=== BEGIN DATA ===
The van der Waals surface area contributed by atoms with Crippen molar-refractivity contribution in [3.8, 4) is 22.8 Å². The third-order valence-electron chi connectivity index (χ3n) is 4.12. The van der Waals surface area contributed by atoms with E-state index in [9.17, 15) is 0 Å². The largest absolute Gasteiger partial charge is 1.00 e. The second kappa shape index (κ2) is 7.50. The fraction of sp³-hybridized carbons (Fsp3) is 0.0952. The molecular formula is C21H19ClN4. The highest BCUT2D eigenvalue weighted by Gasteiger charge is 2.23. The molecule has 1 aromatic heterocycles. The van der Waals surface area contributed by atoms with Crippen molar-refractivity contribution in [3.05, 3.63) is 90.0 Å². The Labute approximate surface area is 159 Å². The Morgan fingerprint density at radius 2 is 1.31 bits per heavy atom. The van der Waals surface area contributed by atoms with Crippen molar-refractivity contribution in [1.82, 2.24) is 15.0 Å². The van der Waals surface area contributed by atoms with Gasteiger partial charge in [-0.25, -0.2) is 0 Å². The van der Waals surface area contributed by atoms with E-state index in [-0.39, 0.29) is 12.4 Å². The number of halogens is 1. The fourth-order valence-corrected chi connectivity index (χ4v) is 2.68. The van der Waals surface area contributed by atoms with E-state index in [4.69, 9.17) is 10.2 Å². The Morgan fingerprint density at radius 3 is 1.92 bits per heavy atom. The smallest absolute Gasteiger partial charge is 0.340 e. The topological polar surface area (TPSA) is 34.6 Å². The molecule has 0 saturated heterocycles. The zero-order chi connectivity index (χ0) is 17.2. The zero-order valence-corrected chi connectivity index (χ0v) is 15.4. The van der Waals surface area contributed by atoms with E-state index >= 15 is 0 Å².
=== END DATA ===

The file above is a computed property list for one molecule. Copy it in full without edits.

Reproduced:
The van der Waals surface area contributed by atoms with Crippen molar-refractivity contribution in [3.8, 4) is 22.8 Å². The third-order valence-electron chi connectivity index (χ3n) is 4.12. The van der Waals surface area contributed by atoms with E-state index in [9.17, 15) is 0 Å². The largest absolute Gasteiger partial charge is 1.00 e. The second kappa shape index (κ2) is 7.50. The fraction of sp³-hybridized carbons (Fsp3) is 0.0952. The molecular formula is C21H19ClN4. The highest BCUT2D eigenvalue weighted by Gasteiger charge is 2.23. The molecule has 1 aromatic heterocycles. The van der Waals surface area contributed by atoms with Crippen molar-refractivity contribution in [3.05, 3.63) is 90.0 Å². The Labute approximate surface area is 159 Å². The Morgan fingerprint density at radius 2 is 1.31 bits per heavy atom. The van der Waals surface area contributed by atoms with Crippen molar-refractivity contribution in [1.82, 2.24) is 15.0 Å². The van der Waals surface area contributed by atoms with Gasteiger partial charge in [-0.25, -0.2) is 0 Å². The van der Waals surface area contributed by atoms with E-state index in [-0.39, 0.29) is 12.4 Å². The number of halogens is 1. The fourth-order valence-corrected chi connectivity index (χ4v) is 2.68. The van der Waals surface area contributed by atoms with E-state index in [4.69, 9.17) is 10.2 Å². The Morgan fingerprint density at radius 3 is 1.92 bits per heavy atom. The smallest absolute Gasteiger partial charge is 0.340 e. The topological polar surface area (TPSA) is 34.6 Å². The molecule has 0 saturated heterocycles. The zero-order chi connectivity index (χ0) is 17.2. The zero-order valence-corrected chi connectivity index (χ0v) is 15.4. The van der Waals surface area contributed by atoms with E-state index >= 15 is 0 Å².